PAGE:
Safe Routes to School :: Practice and Promise
   
Evaluation and Outcomes -
How Do You Measure Success?
 

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Preface


Acknowledgments

   

It is easy to be enthusiastic about a one-day walk to school or bicycle rodeo event. Once the enthusiasm of the event is over, though, Safe Routes To School (SR2S) leaders are left with the task of building an ongoing, comprehensive, community-change effort, which requires collaboration from many people and organizations, and money and time to implement. At the end of the day, everyone wants to know: “Were we successful? Is this community safer and healthier because of what we did?” Decision-makers, funders, and local advocates need concrete indications that the answers to these questions are “yes.”

Indicators of Success

Evaluation frightens many people. Others just don't want to be bothered; they are engaged in positive activities, and children and parents are happy. However, as the movement of SR2S has matured in the United States, it has become clear that evaluation data are critical. Collecting data is important at the beginning of a project, in order to identify and address areas of concern. This identification of a problem is a powerful motivator for action to create safe routes to school. Ongoing evaluation helps to keep a project on track, and to document changes at different points in time.

Over the past several years, we asked numerous people involved in SR2S what evaluation information they want. We asked them:

  • What information would help you know you have been successful?
  • What would help you change strategies if something you're doing is not working?
  • What information would help you gain buy-in from those who could support your efforts through legislation or funding?

Table 1

Key Indicators of Success for Safe Routes To School Efforts
Outcome
Measure Before and After
Desired Direction of Change
Behavior of children
  • Numbers of children walking to and from school
  • Numbers of children bicycling to and from school
  • Skills for walking and bicycling safely
Up Arrow More
Up Arrow More
Up Arrow Better
Behavior of drivers
  • Numbers of vehicles arriving and departing school at morning drop-off and evening pick-up times
  • Speed of vehicles in and around school area
  • Aggressive driving behavior (e.g., not yielding to pedestrians)
  • Number of driving trips by parents and length of morning and evening commute
Up Arrow Fewer
Up Arrow Slower
Up Arrow Less
Up Arrow Less
Community facilities
  • Quality of walking environment: number and usefulness of sidewalks and bike lanes
  • Safely designed intersections (lights, crosswalks, etc.)
Up Arrow Better
Up Arrow More
Crashes and Injuries
  • Number of traffic crashes involving children walking or biking to and from school
  • Severity of injuries to children from traffic on their way to and from school
  • Number of conflicts between vehicles and pedestrians/bicyclists which would be likely to lead to crashes (i.e., "near misses")
Up Arrow Lower
Up Arrow Less severe
Up Arrow Lower
Community
buy-in
  • Number of different types of people involved in the SR2S effort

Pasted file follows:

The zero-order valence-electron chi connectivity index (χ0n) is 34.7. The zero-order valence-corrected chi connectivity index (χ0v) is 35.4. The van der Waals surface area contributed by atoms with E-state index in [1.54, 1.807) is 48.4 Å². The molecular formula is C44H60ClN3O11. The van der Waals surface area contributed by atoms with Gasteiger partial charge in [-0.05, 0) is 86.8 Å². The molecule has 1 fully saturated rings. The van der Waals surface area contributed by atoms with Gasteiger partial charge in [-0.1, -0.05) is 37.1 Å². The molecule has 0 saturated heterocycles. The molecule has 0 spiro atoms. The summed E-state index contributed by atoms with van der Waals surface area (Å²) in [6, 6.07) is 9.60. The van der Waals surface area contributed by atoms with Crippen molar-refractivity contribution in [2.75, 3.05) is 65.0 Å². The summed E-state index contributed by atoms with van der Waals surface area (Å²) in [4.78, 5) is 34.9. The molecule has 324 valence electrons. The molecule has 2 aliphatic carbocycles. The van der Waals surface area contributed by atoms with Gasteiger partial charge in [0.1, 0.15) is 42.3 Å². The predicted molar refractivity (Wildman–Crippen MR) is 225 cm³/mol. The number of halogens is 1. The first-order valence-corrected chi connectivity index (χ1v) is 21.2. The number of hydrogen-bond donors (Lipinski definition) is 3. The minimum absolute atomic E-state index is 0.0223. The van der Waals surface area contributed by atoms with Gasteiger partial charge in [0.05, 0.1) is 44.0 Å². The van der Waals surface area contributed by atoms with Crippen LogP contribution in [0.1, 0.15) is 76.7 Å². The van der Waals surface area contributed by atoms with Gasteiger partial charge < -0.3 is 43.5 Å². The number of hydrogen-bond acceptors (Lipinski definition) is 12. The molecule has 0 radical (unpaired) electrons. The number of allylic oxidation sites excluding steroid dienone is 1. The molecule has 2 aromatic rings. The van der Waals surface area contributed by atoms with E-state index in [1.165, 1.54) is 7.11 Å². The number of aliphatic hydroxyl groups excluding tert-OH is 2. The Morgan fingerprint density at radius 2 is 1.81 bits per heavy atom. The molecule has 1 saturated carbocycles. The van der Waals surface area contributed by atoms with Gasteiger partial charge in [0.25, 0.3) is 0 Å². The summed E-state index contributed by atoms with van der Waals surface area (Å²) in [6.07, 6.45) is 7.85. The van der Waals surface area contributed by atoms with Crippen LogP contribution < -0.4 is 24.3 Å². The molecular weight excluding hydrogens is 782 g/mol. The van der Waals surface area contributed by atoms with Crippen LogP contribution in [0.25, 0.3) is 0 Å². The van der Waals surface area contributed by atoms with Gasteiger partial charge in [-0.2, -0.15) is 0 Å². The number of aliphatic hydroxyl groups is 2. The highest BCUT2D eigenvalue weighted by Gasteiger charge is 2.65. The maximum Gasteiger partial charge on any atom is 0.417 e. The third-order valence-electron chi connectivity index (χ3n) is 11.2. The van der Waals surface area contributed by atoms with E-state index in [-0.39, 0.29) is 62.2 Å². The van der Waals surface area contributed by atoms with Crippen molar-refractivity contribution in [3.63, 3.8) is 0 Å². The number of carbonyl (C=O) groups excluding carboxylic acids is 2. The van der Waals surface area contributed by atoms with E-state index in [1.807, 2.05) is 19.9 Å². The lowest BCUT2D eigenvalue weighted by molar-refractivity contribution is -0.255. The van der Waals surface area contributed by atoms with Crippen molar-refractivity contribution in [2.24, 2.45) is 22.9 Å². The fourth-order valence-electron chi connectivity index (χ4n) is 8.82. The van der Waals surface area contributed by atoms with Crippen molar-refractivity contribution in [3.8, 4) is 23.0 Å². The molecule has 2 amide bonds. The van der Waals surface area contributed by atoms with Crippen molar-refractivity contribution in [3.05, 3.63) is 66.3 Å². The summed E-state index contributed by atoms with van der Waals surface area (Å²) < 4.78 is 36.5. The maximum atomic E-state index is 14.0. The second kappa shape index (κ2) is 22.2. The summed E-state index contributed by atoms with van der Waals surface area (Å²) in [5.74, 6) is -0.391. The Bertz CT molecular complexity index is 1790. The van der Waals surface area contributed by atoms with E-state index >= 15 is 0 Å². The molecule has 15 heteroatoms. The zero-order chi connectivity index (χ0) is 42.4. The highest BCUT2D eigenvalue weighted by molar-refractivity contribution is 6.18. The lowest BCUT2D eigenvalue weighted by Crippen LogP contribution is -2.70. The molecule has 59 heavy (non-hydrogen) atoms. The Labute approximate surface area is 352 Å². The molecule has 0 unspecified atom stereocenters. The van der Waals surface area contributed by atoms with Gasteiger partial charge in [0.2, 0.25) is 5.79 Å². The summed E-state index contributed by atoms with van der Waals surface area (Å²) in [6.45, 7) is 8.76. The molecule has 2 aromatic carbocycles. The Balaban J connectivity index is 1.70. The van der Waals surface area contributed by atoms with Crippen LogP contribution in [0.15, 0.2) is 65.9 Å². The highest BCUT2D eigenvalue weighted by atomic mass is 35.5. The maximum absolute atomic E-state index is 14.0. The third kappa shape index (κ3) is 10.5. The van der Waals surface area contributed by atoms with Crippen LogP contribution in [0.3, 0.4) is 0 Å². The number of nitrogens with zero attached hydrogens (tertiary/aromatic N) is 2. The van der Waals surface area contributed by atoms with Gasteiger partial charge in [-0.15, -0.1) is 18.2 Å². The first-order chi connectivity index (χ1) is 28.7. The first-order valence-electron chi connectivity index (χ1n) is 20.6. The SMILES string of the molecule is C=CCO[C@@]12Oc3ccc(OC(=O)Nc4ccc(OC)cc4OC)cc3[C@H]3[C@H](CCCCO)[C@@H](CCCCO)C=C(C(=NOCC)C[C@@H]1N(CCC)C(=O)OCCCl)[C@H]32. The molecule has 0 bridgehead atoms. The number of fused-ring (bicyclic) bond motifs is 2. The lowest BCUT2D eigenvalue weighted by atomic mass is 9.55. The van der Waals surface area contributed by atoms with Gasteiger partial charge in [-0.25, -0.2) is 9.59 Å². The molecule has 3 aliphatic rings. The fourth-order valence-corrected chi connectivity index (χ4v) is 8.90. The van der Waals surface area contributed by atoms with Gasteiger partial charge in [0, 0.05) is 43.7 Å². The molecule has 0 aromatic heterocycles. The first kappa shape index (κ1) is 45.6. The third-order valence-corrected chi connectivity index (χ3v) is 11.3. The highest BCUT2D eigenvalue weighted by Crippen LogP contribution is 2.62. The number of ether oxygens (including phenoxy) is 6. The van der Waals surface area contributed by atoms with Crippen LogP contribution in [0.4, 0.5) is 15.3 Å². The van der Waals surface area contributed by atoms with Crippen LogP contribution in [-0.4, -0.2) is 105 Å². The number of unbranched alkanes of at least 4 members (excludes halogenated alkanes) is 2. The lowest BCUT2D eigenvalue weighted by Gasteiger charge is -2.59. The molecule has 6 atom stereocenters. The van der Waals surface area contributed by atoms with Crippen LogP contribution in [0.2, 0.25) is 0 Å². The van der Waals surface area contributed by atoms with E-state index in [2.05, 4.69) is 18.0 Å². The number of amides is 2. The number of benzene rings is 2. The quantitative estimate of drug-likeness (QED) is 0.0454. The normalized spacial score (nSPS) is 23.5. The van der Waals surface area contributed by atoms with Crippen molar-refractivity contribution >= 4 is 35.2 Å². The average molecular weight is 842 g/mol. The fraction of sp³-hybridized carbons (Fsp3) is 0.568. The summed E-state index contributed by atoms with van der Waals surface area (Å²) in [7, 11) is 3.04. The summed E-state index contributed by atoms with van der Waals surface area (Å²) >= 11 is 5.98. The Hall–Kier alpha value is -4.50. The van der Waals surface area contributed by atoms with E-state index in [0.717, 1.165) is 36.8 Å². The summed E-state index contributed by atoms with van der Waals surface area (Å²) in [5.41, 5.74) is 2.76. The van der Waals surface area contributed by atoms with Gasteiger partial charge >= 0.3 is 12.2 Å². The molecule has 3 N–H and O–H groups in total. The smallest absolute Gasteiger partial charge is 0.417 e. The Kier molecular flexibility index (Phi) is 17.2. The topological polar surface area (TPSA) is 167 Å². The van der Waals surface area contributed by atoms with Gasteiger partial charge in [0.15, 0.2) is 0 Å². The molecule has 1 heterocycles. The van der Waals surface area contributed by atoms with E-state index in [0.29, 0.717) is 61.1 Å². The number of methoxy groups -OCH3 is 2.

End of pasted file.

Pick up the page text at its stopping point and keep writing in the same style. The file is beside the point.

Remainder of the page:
• Level of commitment and energy displayed by the SSR2S collaborators
  • Parent enthusiasm about SR2S and allowing their children to walk or bike
Up Arrow More
Up Arrow Higher
Up Arrow Higher
Environmental quality
  • Level of air and noise pollution in school area
  • Land devoted to parking and drop-off/pick-up areas
Up Arrow Lower
Up Arrow Less

Depending on how the leaders of the SR2S effort define the problem in their community, they might gather information on all of these measures, or only some. Some measures are technical and difficult to collect: air quality data, injury data, vehicle speed. Some are very easy: number of cars driving up to the school gate at a certain time. For many of the measures, the data collector will want to know more than just a simple number—perhaps a rate or a percentage, especially if working with several schools. It is important to note that crash and injury numbers may be low simply because fewer children walk or bicycle. In this case, this is not an indicator that a neighborhood is safe; it may indicate that parents don't consider the area safe enough to allow their children to walk or bicycle.

Gathering Data

Defining the problem gives the leader(s) the framework needed to gather information and statistics. Then they can decide which aforementioned measures will provide the information most likely to generate further support and best evaluate the effectiveness of the SR2S effort as it progresses. Unfortunately, many leaders, parents, children, and school personnel get caught up in the enthusiasm of the effort and neglect to gather basic information about the current situation in the community (e.g., How many people are walking? Frequency and type of injuries? Extent of air pollution from idling cars?). Without such baseline information it is difficult to pinpoint success and, without documented success, to continue the enthusiasm and funding for the efforts. The good news is that there are many different places you can find data.

The trick is to get enough information, but not get bogged down in details. The Safe Routes To School Working Group on Data Collection, sponsored by the League of American Bicyclists, suggests the sources listed in Table 2, as seen on the next page, for gathering useful data.
 


At the end of the day, everyone wants to know: "Were we successful?

Is this community safer and healthier because of what we did?"

 

 

 

 

 

 

 

 

 

 

 

 

 

 

 

 

 

 

 

A police officer talking with a young girl

 

Regardless of what the organizers name the project, all include a combination of activities that make it safer for children to walk and bicycle to school.

 

 

 

An adult walking with young boys

 

 

 
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